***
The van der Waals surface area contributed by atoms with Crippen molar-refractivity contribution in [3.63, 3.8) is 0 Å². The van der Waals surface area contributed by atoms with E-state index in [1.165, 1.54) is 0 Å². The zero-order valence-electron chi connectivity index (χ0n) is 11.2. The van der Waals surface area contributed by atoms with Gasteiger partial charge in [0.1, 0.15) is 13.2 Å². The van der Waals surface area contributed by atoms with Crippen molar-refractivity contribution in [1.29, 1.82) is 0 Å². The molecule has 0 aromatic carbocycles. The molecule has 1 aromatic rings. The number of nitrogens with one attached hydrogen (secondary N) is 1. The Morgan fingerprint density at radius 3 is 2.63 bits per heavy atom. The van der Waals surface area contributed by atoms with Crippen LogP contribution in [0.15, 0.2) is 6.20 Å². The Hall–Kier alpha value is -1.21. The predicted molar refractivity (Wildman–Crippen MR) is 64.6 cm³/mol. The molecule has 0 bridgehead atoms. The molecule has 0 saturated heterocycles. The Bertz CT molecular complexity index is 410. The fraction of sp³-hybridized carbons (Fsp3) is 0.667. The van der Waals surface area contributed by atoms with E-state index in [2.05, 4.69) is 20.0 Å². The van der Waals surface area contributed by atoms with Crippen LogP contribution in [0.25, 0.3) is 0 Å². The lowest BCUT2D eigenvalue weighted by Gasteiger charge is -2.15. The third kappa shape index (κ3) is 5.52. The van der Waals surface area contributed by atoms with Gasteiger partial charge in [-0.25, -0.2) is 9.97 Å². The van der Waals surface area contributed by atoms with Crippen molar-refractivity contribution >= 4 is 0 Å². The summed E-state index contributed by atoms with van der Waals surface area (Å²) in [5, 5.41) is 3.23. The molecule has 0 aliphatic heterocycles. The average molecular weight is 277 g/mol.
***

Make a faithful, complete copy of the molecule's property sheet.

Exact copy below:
The van der Waals surface area contributed by atoms with Crippen molar-refractivity contribution in [3.63, 3.8) is 0 Å². The van der Waals surface area contributed by atoms with E-state index in [1.165, 1.54) is 0 Å². The zero-order valence-electron chi connectivity index (χ0n) is 11.2. The van der Waals surface area contributed by atoms with Gasteiger partial charge in [0.1, 0.15) is 13.2 Å². The van der Waals surface area contributed by atoms with Crippen molar-refractivity contribution in [1.29, 1.82) is 0 Å². The molecule has 0 aromatic carbocycles. The molecule has 1 aromatic rings. The number of nitrogens with one attached hydrogen (secondary N) is 1. The Morgan fingerprint density at radius 3 is 2.63 bits per heavy atom. The van der Waals surface area contributed by atoms with Crippen LogP contribution in [0.15, 0.2) is 6.20 Å². The Hall–Kier alpha value is -1.21. The predicted molar refractivity (Wildman–Crippen MR) is 64.6 cm³/mol. The molecule has 0 bridgehead atoms. The molecule has 0 saturated heterocycles. The Bertz CT molecular complexity index is 410. The fraction of sp³-hybridized carbons (Fsp3) is 0.667. The van der Waals surface area contributed by atoms with E-state index in [2.05, 4.69) is 20.0 Å². The van der Waals surface area contributed by atoms with Crippen LogP contribution in [0.25, 0.3) is 0 Å². The lowest BCUT2D eigenvalue weighted by Gasteiger charge is -2.15. The third kappa shape index (κ3) is 5.52. The van der Waals surface area contributed by atoms with Gasteiger partial charge in [-0.25, -0.2) is 9.97 Å². The van der Waals surface area contributed by atoms with Crippen molar-refractivity contribution >= 4 is 0 Å². The summed E-state index contributed by atoms with van der Waals surface area (Å²) in [5, 5.41) is 3.23. The molecule has 0 aliphatic heterocycles. The average molecular weight is 277 g/mol.